Ebit loss (before special items) in the second quarter was €182 million, a margin of negative 5.5%, substantially down on a positive Ebit of €94 million (margin of 2.7%) in Q2 2021.
It meant the company had pulled back losses slightly from the first quarter, resulting in an Ebit loss before special items for the first half of 2022 of €511 million (-8.8% margin), 6.1 percentage points lower than in the first half of 2021.
The Danish turbine manufacturer’s operating profit for Q2 (Ebitda) came in at €42 million in its preliminary results and it reported an overall net loss of €119 million, compared with a €765 million loss for the first quarter.
The company said that since the start of the year the cost of withdrawing from the Russian market and halting service and construction activities in Ukraine following the start of the war had reached €367 million. Changes in the company’s manufacturing footprint in China and India have cost €215 million.
Sale of converter and controls business
Vestas reiterated fears over supply chain instability and announced the sale of its converters and controls business, with around 600 employees, to KK Wind Solutions. KK will exclusively supply converters and control panels to Vestas from its three factories and the two companies will carry out joint development of converters.
Despite its fears over the supply chain and “a high degree of cost inflation, causing volatility in the demand for wind power”, Vestas said it maintains its ambition to grow faster than the market and be the market leader by revenue. Under current market conditions it expects to achieve a longstanding aim of 10% Ebit margin before special items by 2025.
However, the outlook continues to be testing for the company. Order intake over the quarter (2,153 turbines) was half that of the previous year (5,290 turbines), although the company said that reflected strong order intake in northern Europe and Asia Pacific in 2021.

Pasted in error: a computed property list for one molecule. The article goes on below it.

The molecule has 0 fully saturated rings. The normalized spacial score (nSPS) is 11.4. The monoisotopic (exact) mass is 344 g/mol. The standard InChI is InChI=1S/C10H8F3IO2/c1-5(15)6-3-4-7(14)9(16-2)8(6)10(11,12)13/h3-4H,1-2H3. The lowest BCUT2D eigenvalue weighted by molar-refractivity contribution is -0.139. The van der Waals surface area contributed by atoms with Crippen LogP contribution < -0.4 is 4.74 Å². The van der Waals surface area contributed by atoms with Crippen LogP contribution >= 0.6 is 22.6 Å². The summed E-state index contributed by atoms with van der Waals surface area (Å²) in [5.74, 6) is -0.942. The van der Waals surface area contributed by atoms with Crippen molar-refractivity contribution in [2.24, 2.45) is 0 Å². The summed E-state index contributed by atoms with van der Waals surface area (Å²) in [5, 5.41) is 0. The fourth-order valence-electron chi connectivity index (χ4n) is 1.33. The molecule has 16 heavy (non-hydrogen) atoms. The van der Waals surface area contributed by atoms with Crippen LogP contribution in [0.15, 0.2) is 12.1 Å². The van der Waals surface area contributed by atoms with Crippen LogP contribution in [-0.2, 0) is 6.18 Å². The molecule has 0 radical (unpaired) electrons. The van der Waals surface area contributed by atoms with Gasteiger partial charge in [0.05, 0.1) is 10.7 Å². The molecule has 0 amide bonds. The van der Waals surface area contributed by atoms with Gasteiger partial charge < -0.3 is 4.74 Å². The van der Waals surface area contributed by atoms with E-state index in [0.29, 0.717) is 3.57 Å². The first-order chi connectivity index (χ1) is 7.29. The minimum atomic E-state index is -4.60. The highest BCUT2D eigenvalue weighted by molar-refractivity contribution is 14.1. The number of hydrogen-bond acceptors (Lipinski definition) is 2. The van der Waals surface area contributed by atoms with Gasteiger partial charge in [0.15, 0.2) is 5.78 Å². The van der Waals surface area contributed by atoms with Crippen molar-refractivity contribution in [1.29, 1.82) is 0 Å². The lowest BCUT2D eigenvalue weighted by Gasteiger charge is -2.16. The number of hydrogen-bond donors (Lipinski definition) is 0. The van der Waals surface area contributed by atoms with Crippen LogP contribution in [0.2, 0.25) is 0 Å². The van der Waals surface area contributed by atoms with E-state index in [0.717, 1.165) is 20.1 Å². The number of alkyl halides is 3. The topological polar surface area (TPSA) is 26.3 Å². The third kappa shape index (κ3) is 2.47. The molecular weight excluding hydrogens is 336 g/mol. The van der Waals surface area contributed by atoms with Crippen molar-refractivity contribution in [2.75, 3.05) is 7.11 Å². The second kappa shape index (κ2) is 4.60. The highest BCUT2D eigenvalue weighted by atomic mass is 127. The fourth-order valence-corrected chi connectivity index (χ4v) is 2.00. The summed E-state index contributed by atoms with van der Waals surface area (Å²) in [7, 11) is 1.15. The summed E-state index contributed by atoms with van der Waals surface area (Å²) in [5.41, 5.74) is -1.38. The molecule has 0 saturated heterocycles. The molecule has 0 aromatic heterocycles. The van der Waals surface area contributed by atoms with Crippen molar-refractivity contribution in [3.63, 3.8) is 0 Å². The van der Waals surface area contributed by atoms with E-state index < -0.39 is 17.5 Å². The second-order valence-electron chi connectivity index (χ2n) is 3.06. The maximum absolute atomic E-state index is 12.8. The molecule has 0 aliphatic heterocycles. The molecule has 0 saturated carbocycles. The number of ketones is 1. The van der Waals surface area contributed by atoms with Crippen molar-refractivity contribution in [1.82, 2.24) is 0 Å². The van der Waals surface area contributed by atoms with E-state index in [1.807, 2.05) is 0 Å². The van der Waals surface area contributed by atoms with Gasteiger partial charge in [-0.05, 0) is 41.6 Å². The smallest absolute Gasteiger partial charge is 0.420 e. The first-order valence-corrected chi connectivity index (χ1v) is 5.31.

Vestas said it had increased the price of its onshore wind turbines to €0.96m/MW, a 22 percent increase year-on-year.
Group president and CEO Henrik Andersen said the company had retained its leadership position in onshore turbines. It took in orders for 1,199MW of onshore turbines in the EMEA area, 896MW in the Americas and 28MW in the Asia Pacific region in the quarter.
Andersen highlighted “sustained price increases [that] show we maintain the discipline to protect value creation and pave the way towards our profitability target”. The company’s expected income from its new orders in the period was up 15% per MW (€2.1 billion compared with €4.5 billion in 2Q 2021).
Offshore turbine orders were just 30MW in EMEA, although the company has a global order backlog for offshore turbines totalling 2,893MW.
Following an initiative to integrate offshore turbines into a single organisational footprint and the introduction of the V236-15 MW offshore turbine last year, Vestas said it expects an active year fulfilling its order backlog, but a decline until 2025 while it invests in the organisation, supply chain and technology for the sector. By 2025 it aims to be “a leading player” in offshore.
Commenting on Vestas' results, Ben Nuttall, senior analyst for industrials at Third Bridge, said: “In the midst of positive policy support from The Inflation Reduction Act and the German Easter package, the wind space continues to face huge supply chain challenges, which combined with a long lead time between prices and costs being set has caused havoc for margins.”
He added: “The war in Ukraine has been mixed for Wind, because although it has accelerated policy discussion it has also exacerbated supply chain challenges, specialists we speak to see it being net positive from 2025 onwards.”